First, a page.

Hearing Ben Pauling talk seriously about one day becoming champion seems somewhat at odds with the informal atmosphere of a frosty morning at his Gloucestershire stables.
Bourton Hill Farm is not a place of forelock tugging or stony silences, with the trainer not immune to some gentle ribbing about the next time he might get back in the saddle himself. Pauling even fetches a jacket from a rider who has worn too many layers, certainly not an action one would have expected from Captains Price or Forster.
At 33, he is still young to be an employer of 16 staff and fostering happy and trusting relationships is key to his methodology.
“You’re reliant on feedback,” he says. “If they are thinking something about a particular horse, I need them to feel able to tell me.”
The results halfway through Pauling’s fourth season with a licence underscore the profile of a man going places. His string has already quadrupled in size to 60 and should reach 75 next year, with last season’s peak of 26 winners certain to be bettered despite a slow start.
“Ultimately my aim is to train as many nice horses as I possibly can,” he says. “Yes, it’s a numbers game in the fact you need to have a certain number to find a lot of nice ones, but I’d be a very happy man training 80 nice horses, a lot happier than training 140 that weren’t so good.
“It’s always pie in the sky but everyone wants to be at the top of their game at some point and I’d like to think if we were in this game for the next 30, 40 years that at some point we might be very much knocking on the door of trainers’ championships.
“Just because I’m a very competitive person who wants to be at the top, that doesn’t mean I want 200. You see the situation now, with Colin Tizzard chasing Paul Nicholls in the championship. He doesn’t have the quantity Paul’s got but he has some bloody smart ones which are firing in the big winners and that’s what matters.”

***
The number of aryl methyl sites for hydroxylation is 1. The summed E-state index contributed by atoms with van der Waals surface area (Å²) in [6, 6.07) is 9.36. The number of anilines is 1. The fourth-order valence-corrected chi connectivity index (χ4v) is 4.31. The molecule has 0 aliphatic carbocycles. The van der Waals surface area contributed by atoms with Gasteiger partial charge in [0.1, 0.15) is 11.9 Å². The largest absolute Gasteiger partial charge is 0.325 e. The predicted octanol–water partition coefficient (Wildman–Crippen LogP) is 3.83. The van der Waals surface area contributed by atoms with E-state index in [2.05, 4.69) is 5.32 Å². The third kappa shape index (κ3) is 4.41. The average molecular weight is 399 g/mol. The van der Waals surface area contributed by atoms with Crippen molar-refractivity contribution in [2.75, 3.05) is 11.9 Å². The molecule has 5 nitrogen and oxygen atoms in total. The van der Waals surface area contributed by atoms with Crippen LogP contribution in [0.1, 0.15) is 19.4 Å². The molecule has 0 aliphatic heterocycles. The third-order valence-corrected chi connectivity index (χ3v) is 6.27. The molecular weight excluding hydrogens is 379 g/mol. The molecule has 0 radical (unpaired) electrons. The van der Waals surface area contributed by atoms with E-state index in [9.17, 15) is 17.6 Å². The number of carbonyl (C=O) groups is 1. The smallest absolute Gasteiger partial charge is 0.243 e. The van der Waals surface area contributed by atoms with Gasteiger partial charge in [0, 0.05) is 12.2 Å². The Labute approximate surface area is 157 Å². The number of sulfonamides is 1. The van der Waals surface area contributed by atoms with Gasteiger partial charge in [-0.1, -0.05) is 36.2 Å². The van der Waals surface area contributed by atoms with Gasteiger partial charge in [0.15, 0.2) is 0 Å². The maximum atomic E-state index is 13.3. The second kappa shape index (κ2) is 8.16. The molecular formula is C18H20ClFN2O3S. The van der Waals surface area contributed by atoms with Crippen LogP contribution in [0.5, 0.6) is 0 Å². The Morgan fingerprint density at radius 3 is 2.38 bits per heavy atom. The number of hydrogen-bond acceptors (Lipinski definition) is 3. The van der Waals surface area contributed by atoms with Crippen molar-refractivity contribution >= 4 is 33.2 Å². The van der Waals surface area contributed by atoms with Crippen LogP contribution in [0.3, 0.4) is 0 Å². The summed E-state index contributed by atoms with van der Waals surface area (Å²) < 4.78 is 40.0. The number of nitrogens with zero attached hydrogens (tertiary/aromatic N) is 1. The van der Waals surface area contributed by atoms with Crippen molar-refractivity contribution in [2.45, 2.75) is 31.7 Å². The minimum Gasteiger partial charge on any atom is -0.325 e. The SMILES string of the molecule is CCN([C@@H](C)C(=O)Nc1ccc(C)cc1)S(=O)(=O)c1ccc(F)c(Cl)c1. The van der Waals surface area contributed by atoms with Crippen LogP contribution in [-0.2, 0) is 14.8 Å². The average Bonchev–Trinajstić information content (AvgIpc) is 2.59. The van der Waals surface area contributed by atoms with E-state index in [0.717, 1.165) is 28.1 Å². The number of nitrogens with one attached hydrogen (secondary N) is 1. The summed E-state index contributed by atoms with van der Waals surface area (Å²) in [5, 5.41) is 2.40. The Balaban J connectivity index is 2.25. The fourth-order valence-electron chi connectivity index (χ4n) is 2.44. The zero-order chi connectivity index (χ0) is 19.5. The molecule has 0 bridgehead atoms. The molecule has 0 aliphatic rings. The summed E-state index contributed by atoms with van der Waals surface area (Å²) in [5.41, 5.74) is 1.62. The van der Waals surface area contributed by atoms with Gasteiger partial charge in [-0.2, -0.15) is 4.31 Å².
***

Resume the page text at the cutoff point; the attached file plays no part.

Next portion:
Pauling has been forced to survive through the winter without the smartest horse in his own artillery. Barters Hill, one of his first purchases in 2013 and owned by a syndicate of family and close friends, won the Grand National meeting bumper and the Challow Hurdle and went all the way to Cheltenham with an unbeaten record. Big things were expected only for the durable gelding to slip a tendon on his novice chase debut.
Reflecting on that wretched November afternoon back at Cheltenham, he says: “In hindsight it was definitely one of the worst days we’ve had. We’ve been unfortunate to lose horses, like everyone, and they’re always the toughest, but actually the day it happened I was remarkably calm.
“I was so worried about him going over fences first time because he’s such a big part of the yard, even though they are racehorses and they have to go and get on with life. Suddenly to see him pull up so soon I just thought, ‘There we are, there’s not much we can do about that now’.
“It very quickly dawns on you how much he does for the yard, he’ll forever be a horse that will be very fondly remembered. I hope that he’ll come back, but it’s not an injury that you can ever guarantee that. It’ll be the autumn when he returns to training, doing some fast work, we’ll see where we are with him. With him being such a gentle, kind, quiet horse, he’ll give himself every opportunity to heal.”